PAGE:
Anfim Best Coffee Grinder Rebuild

For a while now I’ve been wanting to get an espresso machine. After several hours researching machines in specialty coffee forums, I was surprised to find that the quality of the coffee grinder actually has a bigger impact to the taste of the espresso than the actual machine does. Spending a lot of money on an espresso machine and then skimping on the grinder will usually get you poor results. With that in mind, I focused on getting a good grinder first.

The recommendations online were to spend about 50% of your total budget on the grinder, which put me in the $150-200 range. I initially looked at Baratza’s entry-level grinders, but most reviews claim its finest setting is borderline usable for espresso.encore-5

Side note: If you haven’t seen them yet, Seattle Coffee Gear has an amazing range of reviews, head-to-head comparisons, and tutorial videos. They were an excellent resource when I was researching equipment https://www.seattlecoffeegear.com.

Knowing that the higher end coffee equipment tends to be more durable, I decided to look for a used grinder that would have otherwise been out of my price range. I combed Craigslist for a few weeks, but never really found anything worth looking at.

Then one day I came across an ad cryptically titled “Coffee Bean Grinder $10”. I clicked the ad and saw a filthy, broken, coffee grinder. The price suddenly made more sense. Looking closer I noticed it had a doser. This isn’t something you typically see on low-end grinders, as it’s really only needed for coffee shop/restaurant applications. There was no mention of a brand, but a photo from the back showed a label “BEST MILANO”. A quick search online dug up the manufacturer, Anfim, a fairly high-end brand from the 80’s and 90’s. The ad also said it was stuck on one grind setting. Coffee grinders tend to be simple mechanically, so I took a chance on it being an easy fix. I made contact with the seller and setup a meeting the next day.

I arrived to meet a nice, elderly women who was selling the grinder for her husband. She said they had purchased the grinder over 20 years ago at a cost of around $500. Her husband recently switched to pour over coffee which necessitated a coarser grind. This one, being stuck on a very fine setting, was destined for the garbage before the wife offered to put it on Craigslist in case someone wanted it. That someone was me. 

I took the grinder to a friend’s house and began inspecting it. The first thing I noticed was how incredibly heavy this small grinder was. Even without taking it apart, I could tell the base was solid cast aluminum with a serious motor.  Judging by the thick layer of coffee oils and residue inside the hopper, this grinder hasn’t been cleaned since the Reagan administration.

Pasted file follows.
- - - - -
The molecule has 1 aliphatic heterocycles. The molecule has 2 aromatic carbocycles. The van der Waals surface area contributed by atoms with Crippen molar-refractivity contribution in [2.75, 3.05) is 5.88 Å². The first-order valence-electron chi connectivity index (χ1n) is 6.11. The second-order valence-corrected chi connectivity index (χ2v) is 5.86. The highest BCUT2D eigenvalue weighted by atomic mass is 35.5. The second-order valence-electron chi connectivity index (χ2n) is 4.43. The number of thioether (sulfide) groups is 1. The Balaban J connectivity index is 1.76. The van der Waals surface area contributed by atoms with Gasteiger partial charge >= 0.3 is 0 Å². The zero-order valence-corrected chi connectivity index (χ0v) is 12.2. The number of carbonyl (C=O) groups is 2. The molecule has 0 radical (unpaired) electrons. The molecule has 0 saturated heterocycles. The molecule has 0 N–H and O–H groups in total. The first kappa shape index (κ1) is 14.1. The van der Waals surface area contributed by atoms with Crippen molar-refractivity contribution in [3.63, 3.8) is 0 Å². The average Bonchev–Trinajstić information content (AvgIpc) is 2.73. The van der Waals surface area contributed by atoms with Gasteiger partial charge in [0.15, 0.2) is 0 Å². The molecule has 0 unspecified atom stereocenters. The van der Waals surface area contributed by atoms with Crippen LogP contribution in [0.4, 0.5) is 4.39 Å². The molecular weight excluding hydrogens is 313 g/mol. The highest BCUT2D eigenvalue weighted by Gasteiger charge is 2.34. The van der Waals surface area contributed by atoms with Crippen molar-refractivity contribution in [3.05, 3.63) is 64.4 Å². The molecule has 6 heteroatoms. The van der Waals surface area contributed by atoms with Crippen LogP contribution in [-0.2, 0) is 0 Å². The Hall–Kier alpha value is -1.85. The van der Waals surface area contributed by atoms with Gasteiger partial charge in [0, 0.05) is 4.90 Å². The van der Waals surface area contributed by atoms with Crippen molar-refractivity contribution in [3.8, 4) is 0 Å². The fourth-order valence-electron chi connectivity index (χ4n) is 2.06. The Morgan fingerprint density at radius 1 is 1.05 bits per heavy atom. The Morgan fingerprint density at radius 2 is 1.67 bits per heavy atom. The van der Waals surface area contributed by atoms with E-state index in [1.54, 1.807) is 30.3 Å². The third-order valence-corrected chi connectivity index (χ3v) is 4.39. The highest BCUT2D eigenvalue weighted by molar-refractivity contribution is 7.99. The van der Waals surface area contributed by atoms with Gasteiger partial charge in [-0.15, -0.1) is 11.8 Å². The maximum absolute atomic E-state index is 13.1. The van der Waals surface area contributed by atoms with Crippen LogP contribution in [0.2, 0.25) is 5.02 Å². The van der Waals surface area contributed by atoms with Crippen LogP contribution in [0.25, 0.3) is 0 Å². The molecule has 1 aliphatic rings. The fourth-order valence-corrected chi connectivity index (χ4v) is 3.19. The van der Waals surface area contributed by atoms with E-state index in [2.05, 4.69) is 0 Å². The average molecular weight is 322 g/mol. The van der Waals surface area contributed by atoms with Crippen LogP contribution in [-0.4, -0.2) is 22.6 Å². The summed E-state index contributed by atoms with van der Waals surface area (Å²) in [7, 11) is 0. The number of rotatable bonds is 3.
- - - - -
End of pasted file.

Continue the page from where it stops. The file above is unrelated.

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I verified that indeed the adjustment collar was stuck at setting 4.

The brown stuff here may look like coffee dust, but it’s actually a ~0.050″ thick layer of coffee sludge.

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The bean hopper (PN 702711)is removed by simply lifting it up and out of the upper burr carrier. Make sure the hopper is empty before you remove it, this model doesn’t have any kind of valve to keep beans in.

Ordinarily the upper burr carrier (PN 702740) would be removed by just unscrewing it counter clockwise. This might have been the case if someone had actually cleaned this area at least once in its life. In my case it wouldn’t budge. I probably could have used a strap wrench to unscrew it, but being without one, I grabbed a friend. With him hold the base and me grabbing the burr carrier we put everything we had into it.

Dramatic reenactment:
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The first 2 or 3 revolutions were extremely difficult. After breaking through the coffee oil thread locker, the carrier unscrewed easily.

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The dark film at the base of the threads was acting like a thread locker, bonding the upper burr carrier to the base. It’s no surprise the previous owner thought it was jammed.

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Fortunately the burrs were in pretty good shape. Replacement burr sets are easy to come by and cost around $40.

After getting the burr carrier out, I turn my attention to the back cover. There weren’t any visible fasteners, so I assumed it was held on by a snap or clip. A fingernail at the seam allowed me to open it up just enough to see that there was a wire spring clip holding it to the base. Once you pull the cover back enough to clear the base, you just slide it down off the clip.

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Without the rear cover in place, you get a nice view of the insides. Behind the motor shaft are the bolts that hold the doser to the housing. The white cylinder on the right is a starting capacitor for the motor. And just peaking out from the bottom is the motor (specifically the stator). This grinder is what’s know as a direct drive grinder. There are no belts or gears in the drive line, the lower burr is directly connected to the output shaft of the motor. This is typical of higher end grinders. Using belts or gears allows the manufacturer to use a smaller, cheaper motor. The gear reduction in the gears or belt drive increase the torque output of the small motor. However these components can be the source of additional break downs. More bearings to wear out, belts to break, and gears to strip. Probably less of a concern for the home user, but if you’re running a coffee shop, having a your grinder break is going to have an impact on your business.

The main bolt that holds the doser to the body is directly behind the motor shaft. It’s also the most hilariously over sized bolt I’ve seen in awhile. Getting to it from the rear opening was pretty much impossible without an offset wrench or crowfoot socket.